So out of 30 Dow stocks only nine are expected to go up and two of those are questionable. Can the seven stronger possibles go up more than the 23 flat to down stocks will drop? If each of the seven went up +5 and the sixteen weak stocks only dropped -3 in the next two days then we would be net -13 dollars. Now each Dow stock is not created equal and a $1 move in each stock will equate to a different move in the average. AXP for instance carries the largest weighting with a 6.72 and Sears is the lightest at 1.481. Our best hope for next week lies in the weighting of the seven stocks most likely to go up. The combined weight of the seven is 34.99. This means that they control 35% of the change in the Dow. Here are some links that explain the Dow in more detail.
Here are some links to the Dow 30 charts on our website.
What does all this mean? It means that with any luck on Monday we could see a decent jump in the best seven and some follow on by the other 23. The G7 meeting, however, may have put a crimp in a Monday rally possibility. Long term, by the end of the week, it is a very good possibility that the 23 dogs will drag us down again and set the stage for another market event. I think any rebound rally next week would be a good opportunity to sell any outstanding open positions and get ready for a possible October decline. I will remind you that the bottom of the market this time last year was October 8th. The defining factor this year will be the lingering Y2K cloud and that could prevent any major upside any time soon.
The G7 meeting was this weekend and it appears that it was left up to Japan to put a lid on the rising Yen. While everyone expressed concern, the problem was left to Japan to correct. In a nutshell, this is not what the markets want to hear. The markets wanted something more concrete and leaving any economic moves up to Japan is like waiting for tax cuts in the U.S. Everybody talks about it but nobody ever does anything. This could be a market mover on Monday DEPENDING on the final news reports from the meeting and the SPIN applied to those reports.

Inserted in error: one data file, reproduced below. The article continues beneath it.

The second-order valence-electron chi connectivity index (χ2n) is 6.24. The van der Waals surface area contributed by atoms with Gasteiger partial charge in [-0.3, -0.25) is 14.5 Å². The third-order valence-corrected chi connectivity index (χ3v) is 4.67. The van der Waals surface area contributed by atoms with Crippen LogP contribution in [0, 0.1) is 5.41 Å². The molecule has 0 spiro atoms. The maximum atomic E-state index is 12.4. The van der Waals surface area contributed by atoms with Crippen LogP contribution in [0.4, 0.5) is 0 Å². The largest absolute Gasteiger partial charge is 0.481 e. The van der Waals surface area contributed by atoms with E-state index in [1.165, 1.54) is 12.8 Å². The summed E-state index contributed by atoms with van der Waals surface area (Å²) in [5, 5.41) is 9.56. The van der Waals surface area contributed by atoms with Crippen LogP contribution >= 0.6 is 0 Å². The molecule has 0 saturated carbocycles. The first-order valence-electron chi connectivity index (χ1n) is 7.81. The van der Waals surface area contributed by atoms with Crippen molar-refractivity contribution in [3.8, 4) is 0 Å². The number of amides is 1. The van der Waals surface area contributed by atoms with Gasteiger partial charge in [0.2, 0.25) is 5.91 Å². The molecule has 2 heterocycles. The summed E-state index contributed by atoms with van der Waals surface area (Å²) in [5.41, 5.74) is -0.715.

As if we did not have enough to worry about there are some important events on the calendar. Greenspan is scheduled to talk on Monday, and there is a whole list of economic reports out later in the week. The next major milestone is the FOMC meeting on interest rates on the following Tuesday. The closer we get to the end of the week the more traders are likely to pull back and adopt a wait and see attitude before opening any new positions. There is about an 85% chance the Fed will raise rates again but the market drop, some recent weak reports and impending Y2K could cause them to reconsider. Some feel a rate hike is already priced in and a failure to raise would ease any October crash worries. Fortunately or ?? the September Jobs numbers will not be out until Oct 8th, after the FOMC meeting. They will have to go on the info at hand and we will not be tortured by waiting for a bad jobs report and having them raise rates in a knee jerk reaction the next week.
The bottom line: If you have open call positions, close them in any rally. You can always open new ones after the Fed meeting if the market rallies. If you have the capability to write calls then any failed rally on Monday/Tuesday would be an excellent opportunity to write October calls. Since Oct 1st is a Friday, we are only three weeks from the October expirations.
BOLD IN ENGLISH: EVEN THOUGH THERE ARE CALLS LISTED IN THIS NEWSLETTER I STRONGLY ADVISE AGAINST OPENING ANY NEW CALL POSITIONS UNTIL AFTER THE FED MEETING AND MARKET DIRECTION IS ESTABLISHED. Use the recommended call plays as suggestions to play AFTER the Fed meeting. Put them on your watch list and see which ones act the best over the next week. Those are the ones to play after the Fed meeting.
WAIT FOR AN ENTRY POINT and sell too soon.